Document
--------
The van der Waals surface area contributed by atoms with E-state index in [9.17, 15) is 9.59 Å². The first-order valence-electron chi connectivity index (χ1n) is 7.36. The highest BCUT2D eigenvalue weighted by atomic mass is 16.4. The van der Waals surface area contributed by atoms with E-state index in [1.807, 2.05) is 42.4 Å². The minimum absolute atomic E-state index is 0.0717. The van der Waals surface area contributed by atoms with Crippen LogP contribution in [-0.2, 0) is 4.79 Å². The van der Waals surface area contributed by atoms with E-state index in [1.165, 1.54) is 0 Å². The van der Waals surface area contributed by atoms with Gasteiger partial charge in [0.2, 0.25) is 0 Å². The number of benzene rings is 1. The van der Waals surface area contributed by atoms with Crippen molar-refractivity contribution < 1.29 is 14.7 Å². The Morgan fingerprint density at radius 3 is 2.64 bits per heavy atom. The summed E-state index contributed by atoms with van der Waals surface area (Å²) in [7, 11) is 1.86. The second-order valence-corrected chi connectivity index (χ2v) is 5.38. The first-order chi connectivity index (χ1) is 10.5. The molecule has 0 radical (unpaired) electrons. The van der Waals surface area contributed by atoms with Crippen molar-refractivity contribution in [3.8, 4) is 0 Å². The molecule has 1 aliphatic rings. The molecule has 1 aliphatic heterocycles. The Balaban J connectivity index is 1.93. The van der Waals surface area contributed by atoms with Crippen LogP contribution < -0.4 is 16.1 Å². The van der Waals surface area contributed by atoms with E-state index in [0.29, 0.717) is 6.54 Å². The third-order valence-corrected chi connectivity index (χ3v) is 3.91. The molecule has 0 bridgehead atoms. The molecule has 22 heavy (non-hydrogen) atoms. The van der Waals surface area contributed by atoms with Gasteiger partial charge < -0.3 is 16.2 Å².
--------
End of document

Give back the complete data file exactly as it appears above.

The van der Waals surface area contributed by atoms with E-state index in [9.17, 15) is 9.59 Å². The first-order valence-electron chi connectivity index (χ1n) is 7.36. The highest BCUT2D eigenvalue weighted by atomic mass is 16.4. The van der Waals surface area contributed by atoms with E-state index in [1.807, 2.05) is 42.4 Å². The minimum absolute atomic E-state index is 0.0717. The van der Waals surface area contributed by atoms with Crippen LogP contribution in [-0.2, 0) is 4.79 Å². The van der Waals surface area contributed by atoms with E-state index in [1.165, 1.54) is 0 Å². The van der Waals surface area contributed by atoms with Gasteiger partial charge in [0.2, 0.25) is 0 Å². The number of benzene rings is 1. The van der Waals surface area contributed by atoms with Crippen molar-refractivity contribution < 1.29 is 14.7 Å². The Morgan fingerprint density at radius 3 is 2.64 bits per heavy atom. The summed E-state index contributed by atoms with van der Waals surface area (Å²) in [7, 11) is 1.86. The second-order valence-corrected chi connectivity index (χ2v) is 5.38. The first-order chi connectivity index (χ1) is 10.5. The molecule has 0 radical (unpaired) electrons. The van der Waals surface area contributed by atoms with Crippen molar-refractivity contribution in [3.8, 4) is 0 Å². The molecule has 1 aliphatic rings. The molecule has 1 aliphatic heterocycles. The Balaban J connectivity index is 1.93. The van der Waals surface area contributed by atoms with Crippen LogP contribution < -0.4 is 16.1 Å². The van der Waals surface area contributed by atoms with E-state index in [0.29, 0.717) is 6.54 Å². The third-order valence-corrected chi connectivity index (χ3v) is 3.91. The molecule has 0 bridgehead atoms. The molecule has 22 heavy (non-hydrogen) atoms. The van der Waals surface area contributed by atoms with Gasteiger partial charge < -0.3 is 16.2 Å².